The Life of a Bartender

Margaritas, martinis, mojitos; they sound similar, but they are completely different. Some need to be shaken, some need to be stirred, some need to be muddled, but they all need to be garnished. I am not an expert on alcohol. Even now, after being a bartender at The Shaking Crab restaurant for almost two months, I still have to ask my manager questions about how to make things, especially customer requests that are “off menu”. For instance, one day someone asked me for a cosmopolitan. While it is a common drink and I have heard of several times already, I had no idea what exactly went into it. I proceeded to google the recipe and give it my best shot. I never got any complaints, so I guess I did it right.

However, being a bartender doesn’t just involve mixing cocktails. I had to navigate our finest wines, looking for different types of pinot grigio, Moscato, or cabernet sauvignon. The easiest task was when someone just wanted a bottled or canned beer. I didn’t have to do much thinking with that because I was more familiar with those and already knew what they looked like. Draft beer was a little more complicated because it needed to be poured correctly in the right glass. Everything had to be planned out according to the customer’s desires because, of course, the customer is always right. Right?

At only 18 years old, I had to assume that everyone was always right because the majority of the time I had no idea what was right and what was wrong. As a bartender, naturally everyone expected me to know everything about all the alcohol that was served, but everyone also suspected that I was at least 21. It was a constant struggle. On one hand I liked everyone thinking that I was older, but on the other hand, it was frustrating when someone asked me what I recommended for a beer on draft and I had no idea how to answer them because I’ve never actually tasted any of the beers.

Now you might be wondering, why did they hire an 18-year-old bartender in the first place? To be honest, I’m not even completely sure myself. When I applied for the job I put down on my application that I have been a bartender before because the last restaurant job I had, I did work behind a bar. The only difference was that I never actually made cocktails because that restaurant only serves beer and wine. However, because the restaurant just opened up, I was able to train and learn the procedures behind each drink of the new job that I was about to start.

Luckily for me, The Shaking Crab had their own special drink menu, so I had specific steps to follow and specific ingredients to use. This made it easier because I wasn’t just “winging it” for every drink. But even with a specific drink menu, I still had to learn the proper measurements. How many ounces were in a count? What consisted of a splash of grenadine? How many counts do you use when someone asks for a gin and tonic, or a Hennessy and coke? These are all the things that I had to figure out on the first day of the job.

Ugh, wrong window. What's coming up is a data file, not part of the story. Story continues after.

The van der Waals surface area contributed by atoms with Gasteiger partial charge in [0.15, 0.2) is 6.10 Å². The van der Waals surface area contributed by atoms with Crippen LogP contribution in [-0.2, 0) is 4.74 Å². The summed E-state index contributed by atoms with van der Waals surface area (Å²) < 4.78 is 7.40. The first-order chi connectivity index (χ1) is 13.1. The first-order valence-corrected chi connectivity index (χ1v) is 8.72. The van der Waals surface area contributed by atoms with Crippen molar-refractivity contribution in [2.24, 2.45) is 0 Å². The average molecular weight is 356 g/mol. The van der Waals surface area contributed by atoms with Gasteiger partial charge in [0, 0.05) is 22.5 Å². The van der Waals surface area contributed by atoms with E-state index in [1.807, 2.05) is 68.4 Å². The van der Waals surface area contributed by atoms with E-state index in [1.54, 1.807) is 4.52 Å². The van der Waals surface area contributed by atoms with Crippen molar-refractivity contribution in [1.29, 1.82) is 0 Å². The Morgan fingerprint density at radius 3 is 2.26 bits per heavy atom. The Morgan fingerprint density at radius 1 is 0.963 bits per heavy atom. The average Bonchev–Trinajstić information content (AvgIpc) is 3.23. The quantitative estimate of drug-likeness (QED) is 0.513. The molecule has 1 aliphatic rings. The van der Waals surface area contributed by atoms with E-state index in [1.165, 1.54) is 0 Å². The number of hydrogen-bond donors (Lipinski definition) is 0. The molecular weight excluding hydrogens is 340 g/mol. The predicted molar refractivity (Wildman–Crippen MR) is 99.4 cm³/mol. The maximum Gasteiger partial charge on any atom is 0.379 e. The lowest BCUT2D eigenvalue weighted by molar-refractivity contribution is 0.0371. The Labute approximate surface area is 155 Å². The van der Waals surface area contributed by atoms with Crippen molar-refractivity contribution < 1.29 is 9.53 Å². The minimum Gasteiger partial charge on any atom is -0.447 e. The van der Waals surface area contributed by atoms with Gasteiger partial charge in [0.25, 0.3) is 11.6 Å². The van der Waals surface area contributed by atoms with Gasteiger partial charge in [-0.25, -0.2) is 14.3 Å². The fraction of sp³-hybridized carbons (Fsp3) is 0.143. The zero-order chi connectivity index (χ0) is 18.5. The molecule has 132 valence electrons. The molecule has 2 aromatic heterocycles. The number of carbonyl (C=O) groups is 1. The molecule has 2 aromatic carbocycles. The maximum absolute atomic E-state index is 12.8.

At the time, I had another bartender training me. He was slightly helpful, but, unfortunately, he got fired by the time I came to my second shift, so I became the only bartender. Lucky me! Right? Maybe.

It was quite overwhelming at first. Taking orders, keeping tabs, staying organized, it involved a lot of multitasking and running back and forth. Eventually, I found a rhythm and I was able to stay on top of everything. I was recently put to the test, busy from 4-10pm without any break in between. I made good tips and was able to keep track of everyone’s orders without too much trouble. Granted I did spill two drinks on myself, but if I was that busy on my first or second shift, I probably would have had a full-fledged panic attack.

No one story stands out in my mind. As a bartender, everything seemed to always be changing and I never knew what’s going to happen next. One day I would be extremely busy and not have time to talk to anyone, and another day I’d be bored on my phone texting my friends to keep me company while I was at work. I never knew what to expect, but I guess that was just part of the gig.

Before I could count my tips at the end of the night and clock out, I had to clean up the entire bar. It was not the most fun part of the job. There were multiple things that I had to have done, usually taking me around 30-45 minutes just to do it all. Sometimes I’d try to start doing it early so I can get out early and maybe go out once my shift was over. But I soon realized that once I got back to my room at 12-12:30, I had no energy or motivation to go out and I collapsed on my bed in defeat. I guess that’s just the life of a bartender.

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